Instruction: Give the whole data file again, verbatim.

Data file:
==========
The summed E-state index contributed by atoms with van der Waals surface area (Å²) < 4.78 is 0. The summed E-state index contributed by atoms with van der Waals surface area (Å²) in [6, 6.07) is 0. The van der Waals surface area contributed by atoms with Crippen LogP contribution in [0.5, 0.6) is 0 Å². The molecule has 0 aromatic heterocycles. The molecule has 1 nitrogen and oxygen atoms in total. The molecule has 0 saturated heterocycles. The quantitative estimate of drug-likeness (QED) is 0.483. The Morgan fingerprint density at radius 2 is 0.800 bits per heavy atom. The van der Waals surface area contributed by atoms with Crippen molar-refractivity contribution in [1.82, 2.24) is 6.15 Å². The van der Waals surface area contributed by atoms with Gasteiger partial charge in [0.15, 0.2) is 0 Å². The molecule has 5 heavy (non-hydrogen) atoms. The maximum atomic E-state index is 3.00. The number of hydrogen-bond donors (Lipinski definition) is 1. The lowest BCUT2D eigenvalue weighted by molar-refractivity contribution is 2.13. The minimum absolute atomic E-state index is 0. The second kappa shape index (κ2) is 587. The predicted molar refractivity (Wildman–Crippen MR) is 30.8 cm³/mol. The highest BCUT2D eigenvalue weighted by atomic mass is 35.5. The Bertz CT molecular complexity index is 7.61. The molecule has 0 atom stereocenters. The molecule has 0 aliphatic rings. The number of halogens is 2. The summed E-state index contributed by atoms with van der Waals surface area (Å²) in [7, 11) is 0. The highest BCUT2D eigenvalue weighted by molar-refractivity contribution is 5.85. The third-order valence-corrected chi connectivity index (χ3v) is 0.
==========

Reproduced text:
The summed E-state index contributed by atoms with van der Waals surface area (Å²) < 4.78 is 0. The summed E-state index contributed by atoms with van der Waals surface area (Å²) in [6, 6.07) is 0. The van der Waals surface area contributed by atoms with Crippen LogP contribution in [0.5, 0.6) is 0 Å². The molecule has 0 aromatic heterocycles. The molecule has 1 nitrogen and oxygen atoms in total. The molecule has 0 saturated heterocycles. The quantitative estimate of drug-likeness (QED) is 0.483. The Morgan fingerprint density at radius 2 is 0.800 bits per heavy atom. The van der Waals surface area contributed by atoms with Crippen molar-refractivity contribution in [1.82, 2.24) is 6.15 Å². The van der Waals surface area contributed by atoms with Gasteiger partial charge in [0.15, 0.2) is 0 Å². The molecule has 5 heavy (non-hydrogen) atoms. The maximum atomic E-state index is 3.00. The number of hydrogen-bond donors (Lipinski definition) is 1. The lowest BCUT2D eigenvalue weighted by molar-refractivity contribution is 2.13. The minimum absolute atomic E-state index is 0. The second kappa shape index (κ2) is 587. The predicted molar refractivity (Wildman–Crippen MR) is 30.8 cm³/mol. The highest BCUT2D eigenvalue weighted by atomic mass is 35.5. The Bertz CT molecular complexity index is 7.61. The molecule has 0 atom stereocenters. The molecule has 0 aliphatic rings. The number of halogens is 2. The summed E-state index contributed by atoms with van der Waals surface area (Å²) in [7, 11) is 0. The highest BCUT2D eigenvalue weighted by molar-refractivity contribution is 5.85. The third-order valence-corrected chi connectivity index (χ3v) is 0.